This article is more than 2 years old

Family support kept disadvantaged students going during the pandemic

During the pandemic, many disadvantaged students relied on their families to keep going. Rille Raaper and Chris Brown want universities to pay more attention to these support networks
This article is more than 2 years old

Rille Raaper is an Associate Professor in Sociology of Higher Education at Durham University’s School of Education

Chris Brown is Professor in Education at Durham University’s School of Education

Let’s be clear, the Covid-19 pandemic has unmistakably revealed and accelerated educational inequalities.

This reflects the rapidly increasing attainment gap at schools, pressing support needs for underrepresented communities at universities and even starker global issues around access to education. Interestingly, however, the pandemic has also been an opportunity to consider the role of the family in education, although the scope of this work does not include homeschooling.

While families of disadvantaged students are often portrayed as being ‘in deficit’: generally seen as lacking the quantity or quality (or often both) of the right type of economic and cultural capital, not much consideration has been given to their role in student wellbeing. As we know, the imposition of remote studies during the pandemic forced students to leave campuses.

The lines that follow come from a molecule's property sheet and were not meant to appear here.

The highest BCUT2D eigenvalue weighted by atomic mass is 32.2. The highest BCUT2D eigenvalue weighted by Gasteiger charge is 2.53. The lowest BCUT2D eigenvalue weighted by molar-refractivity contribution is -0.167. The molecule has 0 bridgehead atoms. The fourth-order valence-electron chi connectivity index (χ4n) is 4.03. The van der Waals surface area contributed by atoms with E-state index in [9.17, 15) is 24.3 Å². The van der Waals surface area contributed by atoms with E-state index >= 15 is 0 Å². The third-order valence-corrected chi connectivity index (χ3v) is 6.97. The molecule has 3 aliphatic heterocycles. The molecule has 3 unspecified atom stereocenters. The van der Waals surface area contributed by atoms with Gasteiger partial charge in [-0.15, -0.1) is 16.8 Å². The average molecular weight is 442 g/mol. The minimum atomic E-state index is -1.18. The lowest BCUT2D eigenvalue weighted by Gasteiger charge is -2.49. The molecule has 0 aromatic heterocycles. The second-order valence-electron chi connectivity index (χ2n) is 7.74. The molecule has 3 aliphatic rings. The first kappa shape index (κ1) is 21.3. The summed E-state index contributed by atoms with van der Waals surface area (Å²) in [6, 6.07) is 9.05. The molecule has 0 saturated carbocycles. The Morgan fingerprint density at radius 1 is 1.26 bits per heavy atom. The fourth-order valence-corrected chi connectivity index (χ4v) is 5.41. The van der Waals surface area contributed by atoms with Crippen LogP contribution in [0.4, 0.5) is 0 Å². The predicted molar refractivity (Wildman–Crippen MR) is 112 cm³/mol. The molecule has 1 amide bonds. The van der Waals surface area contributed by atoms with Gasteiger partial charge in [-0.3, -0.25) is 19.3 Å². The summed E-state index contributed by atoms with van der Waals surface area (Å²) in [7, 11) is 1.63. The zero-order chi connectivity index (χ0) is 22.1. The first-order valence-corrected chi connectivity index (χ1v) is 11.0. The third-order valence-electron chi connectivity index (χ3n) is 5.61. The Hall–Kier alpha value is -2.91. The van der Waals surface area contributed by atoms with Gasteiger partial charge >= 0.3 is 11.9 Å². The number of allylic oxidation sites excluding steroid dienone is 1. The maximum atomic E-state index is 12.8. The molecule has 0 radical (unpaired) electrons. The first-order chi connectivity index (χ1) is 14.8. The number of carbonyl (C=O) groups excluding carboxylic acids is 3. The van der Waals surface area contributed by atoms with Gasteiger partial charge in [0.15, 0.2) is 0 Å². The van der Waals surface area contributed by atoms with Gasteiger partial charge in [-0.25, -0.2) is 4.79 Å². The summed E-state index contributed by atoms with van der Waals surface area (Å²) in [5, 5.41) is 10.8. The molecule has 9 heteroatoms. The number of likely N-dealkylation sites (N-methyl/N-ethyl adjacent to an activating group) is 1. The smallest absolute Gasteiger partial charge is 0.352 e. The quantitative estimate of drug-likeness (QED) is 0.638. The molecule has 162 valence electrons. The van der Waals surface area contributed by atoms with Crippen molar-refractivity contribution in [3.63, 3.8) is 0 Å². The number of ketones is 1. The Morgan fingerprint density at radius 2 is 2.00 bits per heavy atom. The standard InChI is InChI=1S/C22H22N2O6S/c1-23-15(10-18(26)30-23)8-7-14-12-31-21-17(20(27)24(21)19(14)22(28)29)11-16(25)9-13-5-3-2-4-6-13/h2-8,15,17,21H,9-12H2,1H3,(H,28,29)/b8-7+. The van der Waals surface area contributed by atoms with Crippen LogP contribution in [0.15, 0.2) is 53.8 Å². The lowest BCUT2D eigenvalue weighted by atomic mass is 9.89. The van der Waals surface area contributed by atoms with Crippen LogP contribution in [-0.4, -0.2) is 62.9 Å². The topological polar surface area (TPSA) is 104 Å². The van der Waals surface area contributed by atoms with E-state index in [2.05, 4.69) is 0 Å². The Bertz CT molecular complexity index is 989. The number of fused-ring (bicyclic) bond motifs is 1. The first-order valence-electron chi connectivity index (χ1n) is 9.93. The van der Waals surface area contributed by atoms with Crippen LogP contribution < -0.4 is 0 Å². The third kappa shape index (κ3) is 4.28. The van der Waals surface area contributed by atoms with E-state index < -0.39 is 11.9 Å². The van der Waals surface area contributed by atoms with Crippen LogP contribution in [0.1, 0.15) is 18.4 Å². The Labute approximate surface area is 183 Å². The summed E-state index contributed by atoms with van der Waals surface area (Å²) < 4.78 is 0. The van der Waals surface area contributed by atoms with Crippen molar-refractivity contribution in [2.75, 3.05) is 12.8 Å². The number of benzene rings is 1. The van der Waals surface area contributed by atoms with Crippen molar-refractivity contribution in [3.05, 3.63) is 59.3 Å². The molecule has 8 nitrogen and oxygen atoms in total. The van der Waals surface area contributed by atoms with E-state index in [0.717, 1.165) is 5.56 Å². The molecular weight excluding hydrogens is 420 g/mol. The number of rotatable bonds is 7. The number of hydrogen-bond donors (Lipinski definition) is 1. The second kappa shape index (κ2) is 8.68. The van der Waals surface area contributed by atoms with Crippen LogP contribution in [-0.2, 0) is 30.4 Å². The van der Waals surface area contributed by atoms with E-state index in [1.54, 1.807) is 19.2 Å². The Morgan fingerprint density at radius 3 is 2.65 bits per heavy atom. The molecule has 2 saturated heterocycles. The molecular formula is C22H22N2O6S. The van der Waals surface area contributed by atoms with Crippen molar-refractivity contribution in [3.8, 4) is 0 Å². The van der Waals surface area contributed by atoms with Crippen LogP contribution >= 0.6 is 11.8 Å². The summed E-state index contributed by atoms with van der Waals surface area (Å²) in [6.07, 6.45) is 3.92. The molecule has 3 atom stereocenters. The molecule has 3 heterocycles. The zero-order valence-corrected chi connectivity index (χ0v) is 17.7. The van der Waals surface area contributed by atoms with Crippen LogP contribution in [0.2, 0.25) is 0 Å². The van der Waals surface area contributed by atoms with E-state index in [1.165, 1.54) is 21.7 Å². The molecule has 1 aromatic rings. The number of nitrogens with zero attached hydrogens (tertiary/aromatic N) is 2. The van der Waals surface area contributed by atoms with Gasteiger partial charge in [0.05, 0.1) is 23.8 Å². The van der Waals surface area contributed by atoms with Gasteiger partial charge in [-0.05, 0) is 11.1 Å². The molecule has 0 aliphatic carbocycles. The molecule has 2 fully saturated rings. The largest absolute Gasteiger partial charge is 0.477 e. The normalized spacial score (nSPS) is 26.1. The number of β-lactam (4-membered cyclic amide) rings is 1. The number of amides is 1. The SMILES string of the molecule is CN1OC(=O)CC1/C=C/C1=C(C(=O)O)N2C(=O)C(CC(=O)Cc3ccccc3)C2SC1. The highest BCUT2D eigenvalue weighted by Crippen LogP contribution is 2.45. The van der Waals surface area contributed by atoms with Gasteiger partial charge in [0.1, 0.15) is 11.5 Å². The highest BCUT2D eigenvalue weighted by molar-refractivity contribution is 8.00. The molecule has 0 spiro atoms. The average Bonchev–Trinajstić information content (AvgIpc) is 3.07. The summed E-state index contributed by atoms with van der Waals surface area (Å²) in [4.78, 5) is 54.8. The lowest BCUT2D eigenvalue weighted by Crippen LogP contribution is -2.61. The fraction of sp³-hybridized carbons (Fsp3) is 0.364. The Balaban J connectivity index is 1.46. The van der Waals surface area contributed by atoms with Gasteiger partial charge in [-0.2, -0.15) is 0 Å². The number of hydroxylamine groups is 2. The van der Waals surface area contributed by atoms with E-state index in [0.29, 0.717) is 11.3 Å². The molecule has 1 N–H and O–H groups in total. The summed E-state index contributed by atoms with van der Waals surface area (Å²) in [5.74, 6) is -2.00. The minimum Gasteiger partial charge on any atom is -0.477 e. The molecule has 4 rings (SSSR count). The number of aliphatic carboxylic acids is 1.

As a result, this invariably meant that most continued their studies from family homes. It is likely that students from more privileged backgrounds returned to homes where resources (whether it is space, wifi or IT equipment) were less of an issue.

Obviously, we are generalising here, and students from all backgrounds may have struggled with online studies and the dissolution of the physical campus with its designated study and social spaces. No doubt about that.

It’s all about the family

But what our work has revealed, however, is that while disadvantaged students – as expected – struggled with study environments at home, they also gained enormous support from their parents and siblings.

It wasn’t easy, of course: many had new caring responsibilities for younger siblings when parents continued to work as keyworkers. It was then a kitchen table that had to be negotiated – although some even left home to study at their friends’ places or hid in a bathroom to find a quiet space to focus. But even within such crowded spaces, during Covid-19, the family became an enormous resource for the academic wellbeing of the disadvantaged.

In fact, most of the students we spoke to revealed that they would have not made it to the end of the academic year without the continuous care and support from their families. Parental support may have been little more than small gestures such as a cup of tea, or it may have been more significant, like enabling students to share the university pressures and worries they were experiencing. But in all cases it mattered.

So what about the universities then?